She battles to free herself from the power that white Americans hold over her and her community during this time. With the help of a few fellow maids and Miss Skeeter, the white women who sparked the question of change, Aibileen hopes to change people’s opinions about how they perceive blacks
In both plays, the females characters — Evadne and Arethusa — assume a more masculine role as warriors in the fight for love. However, in order to demonstrate that Evadne and Arethusa do act as warriors, a focused analysis on the feminization of their male lovers is first necessary because it leads to the circumstances that prompt Evadne and Arethusa to take action against the king. In the opening scene of The Maid’s Tragedy, the audience is informed of the awkward situation between Amintor, Aspatia, and Evadne. Amintor’s relationship with Aspatia, who, at one time, “had [Amintor’s] promise” (1.1.138) to marry, is set aside not by Amintor himself, but by the figure of the King. It is the King who “made [Amintor] make the worthy change” (1.1.139)
Grace Nichols effectively utilises idiomatic language, word choice and various aesthetic features to show westerners the struggles which outsiders of society face. There have always been marginalised groups within society, and it can feel horrible to be in that position. Nichols has really struck a chord with this poem, as it really speaks out about what it’s like to be an outsider. She uses the fat black woman not fitting into the clothes as a metaphor for her not fitting into society; not just for her size, but for her race and colour as
Throughout the course of African American Experience in Literature, various cultural, historical, and social aspects are explored. Starting in the 16th century, Africa prior to Colonization, to the Black Arts Movement and Contemporary voice, it touches the development and contributions of African American writers from several genres of literature. Thru these developments, certain themes are constantly showing up and repeating as a way to reinforce their significances. Few of the prominent ideas in the readings offer in this this course are the act of be caution and the warnings the authors try to portray. The big message is for the readers to live and learn from experiences.
She was influenced by the ideologies of women’s liberation movements and she speaks as a Black woman in a world that still undervalues the voice of the Black woman. Her novels especially lend themselves to feminist readings because of the ways in which they challenge the cultural norms of gender, slavery, race, and class. In addition to that, Morrison novels discuss the experiences of the oppressed black minorities in isolated communities. The dominant white culture disables the development of healthy African-American women self image and also she pictures the harsh conditions of black women, without separating them from the oppressed situation of the whole minority. In fact, slavery is an ancient and heinous institution which had adverse effects on the sufferers at both the physical as well as psychological levels.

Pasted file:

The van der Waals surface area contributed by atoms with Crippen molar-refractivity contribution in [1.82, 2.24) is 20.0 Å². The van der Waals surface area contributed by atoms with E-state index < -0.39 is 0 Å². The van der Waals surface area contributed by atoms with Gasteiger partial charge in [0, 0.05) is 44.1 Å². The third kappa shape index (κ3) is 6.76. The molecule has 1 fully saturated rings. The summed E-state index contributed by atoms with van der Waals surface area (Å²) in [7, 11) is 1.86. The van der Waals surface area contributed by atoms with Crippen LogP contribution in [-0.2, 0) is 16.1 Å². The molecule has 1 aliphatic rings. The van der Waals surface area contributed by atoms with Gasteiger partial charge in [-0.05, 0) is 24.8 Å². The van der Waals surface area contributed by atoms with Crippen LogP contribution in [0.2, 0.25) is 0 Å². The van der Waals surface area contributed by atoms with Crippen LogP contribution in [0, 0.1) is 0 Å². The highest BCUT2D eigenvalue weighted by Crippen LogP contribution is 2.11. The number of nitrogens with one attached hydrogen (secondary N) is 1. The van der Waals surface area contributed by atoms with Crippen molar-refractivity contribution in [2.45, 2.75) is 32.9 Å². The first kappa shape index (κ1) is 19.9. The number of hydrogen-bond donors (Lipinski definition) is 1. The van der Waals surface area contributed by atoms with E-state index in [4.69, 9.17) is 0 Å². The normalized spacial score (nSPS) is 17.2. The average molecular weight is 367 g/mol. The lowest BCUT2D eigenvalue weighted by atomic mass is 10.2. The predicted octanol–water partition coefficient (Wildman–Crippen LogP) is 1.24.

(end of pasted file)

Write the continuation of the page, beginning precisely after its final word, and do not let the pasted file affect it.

The poem was written in a time where black people and women were dehumanized where those in power abused the power to gain more and those without power were continuously affected by it. Reading the poem and had an impact on me with the dictation of lexis, however all of these feelings were heightened when I listened to the oral performance. The poem starts of in the present tense “Even tonight and I need to take a walk” (Jordan 1) which gives a setting to the scene, in the opening few lines Jordan uses the repetition of “I” and “my” which made the poem for me more personal, the use of repetition in the opening part of the poem produced a deeper connection to the poem, repetition of the words placed emphasis and clarity of the words which came after “my body posture my gender identity my age…” (Jordan
Society’s superficial viewing of women is also reflected in the poem’s wring, as it may seem that this poem is strictly concerned with a prostitute, but in fact it describes all females. The male representative in the poem, Georges, then asserts his superiority, despite their similar conditions of being poor. Although he is sexually attracted to her as he “stiffens for [her] warmth”, suggesting an erection, he is unwilling to accept her as a human being as he deems her question “Why do you do this?”
The different key features also plays an important role for example the tone that is being formed by the lyrical voice that can be seen as a nephew or niece. This specific poem is also seen as an exposition of what Judith Butler will call a ‘gender trouble’ and it consist of an ABBA rhyming pattern that makes the reading of the poem better to understand. The poem emphasizes feminist, gender and queer theories that explains the life of the past and modern women and how they are made to see the world they are supposed to live in. The main theories that will be discussed in this poem will be described while analyzing the poem and this will make the poem and the theories clear to the reader. Different principals of the Feminist Theory.